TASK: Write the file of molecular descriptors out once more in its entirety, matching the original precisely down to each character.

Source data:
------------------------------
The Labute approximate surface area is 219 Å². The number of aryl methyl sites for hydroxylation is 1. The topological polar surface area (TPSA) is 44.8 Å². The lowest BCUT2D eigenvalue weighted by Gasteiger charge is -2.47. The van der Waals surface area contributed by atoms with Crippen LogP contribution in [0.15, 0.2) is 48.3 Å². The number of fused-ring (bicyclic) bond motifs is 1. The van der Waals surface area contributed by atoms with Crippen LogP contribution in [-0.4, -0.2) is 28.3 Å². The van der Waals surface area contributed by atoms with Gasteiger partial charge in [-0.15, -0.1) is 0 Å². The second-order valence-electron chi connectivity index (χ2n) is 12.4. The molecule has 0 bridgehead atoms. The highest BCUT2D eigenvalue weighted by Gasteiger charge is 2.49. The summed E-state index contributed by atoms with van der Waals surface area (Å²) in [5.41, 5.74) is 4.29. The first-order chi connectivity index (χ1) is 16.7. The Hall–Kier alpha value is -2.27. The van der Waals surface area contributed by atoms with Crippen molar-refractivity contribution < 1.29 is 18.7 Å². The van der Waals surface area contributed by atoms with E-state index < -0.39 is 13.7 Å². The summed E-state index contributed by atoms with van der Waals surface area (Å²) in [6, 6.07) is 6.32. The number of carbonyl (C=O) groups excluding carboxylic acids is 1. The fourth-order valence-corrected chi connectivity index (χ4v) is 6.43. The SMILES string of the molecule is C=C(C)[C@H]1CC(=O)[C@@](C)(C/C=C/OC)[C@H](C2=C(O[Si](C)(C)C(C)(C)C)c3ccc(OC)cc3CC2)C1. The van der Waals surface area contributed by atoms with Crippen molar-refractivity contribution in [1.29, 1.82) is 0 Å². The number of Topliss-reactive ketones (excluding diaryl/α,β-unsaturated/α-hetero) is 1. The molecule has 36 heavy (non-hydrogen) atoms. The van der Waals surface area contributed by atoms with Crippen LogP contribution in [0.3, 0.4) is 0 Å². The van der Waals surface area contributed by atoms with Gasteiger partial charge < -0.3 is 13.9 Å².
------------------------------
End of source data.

The Labute approximate surface area is 219 Å². The number of aryl methyl sites for hydroxylation is 1. The topological polar surface area (TPSA) is 44.8 Å². The lowest BCUT2D eigenvalue weighted by Gasteiger charge is -2.47. The van der Waals surface area contributed by atoms with Crippen LogP contribution in [0.15, 0.2) is 48.3 Å². The number of fused-ring (bicyclic) bond motifs is 1. The van der Waals surface area contributed by atoms with Crippen LogP contribution in [-0.4, -0.2) is 28.3 Å². The van der Waals surface area contributed by atoms with Gasteiger partial charge in [-0.15, -0.1) is 0 Å². The second-order valence-electron chi connectivity index (χ2n) is 12.4. The molecule has 0 bridgehead atoms. The highest BCUT2D eigenvalue weighted by Gasteiger charge is 2.49. The summed E-state index contributed by atoms with van der Waals surface area (Å²) in [5.41, 5.74) is 4.29. The first-order chi connectivity index (χ1) is 16.7. The Hall–Kier alpha value is -2.27. The van der Waals surface area contributed by atoms with Crippen molar-refractivity contribution < 1.29 is 18.7 Å². The van der Waals surface area contributed by atoms with E-state index < -0.39 is 13.7 Å². The summed E-state index contributed by atoms with van der Waals surface area (Å²) in [6, 6.07) is 6.32. The number of carbonyl (C=O) groups excluding carboxylic acids is 1. The fourth-order valence-corrected chi connectivity index (χ4v) is 6.43. The SMILES string of the molecule is C=C(C)[C@H]1CC(=O)[C@@](C)(C/C=C/OC)[C@H](C2=C(O[Si](C)(C)C(C)(C)C)c3ccc(OC)cc3CC2)C1. The van der Waals surface area contributed by atoms with Crippen molar-refractivity contribution in [1.29, 1.82) is 0 Å². The number of Topliss-reactive ketones (excluding diaryl/α,β-unsaturated/α-hetero) is 1. The molecule has 36 heavy (non-hydrogen) atoms. The van der Waals surface area contributed by atoms with Crippen LogP contribution in [0.3, 0.4) is 0 Å². The van der Waals surface area contributed by atoms with Gasteiger partial charge < -0.3 is 13.9 Å².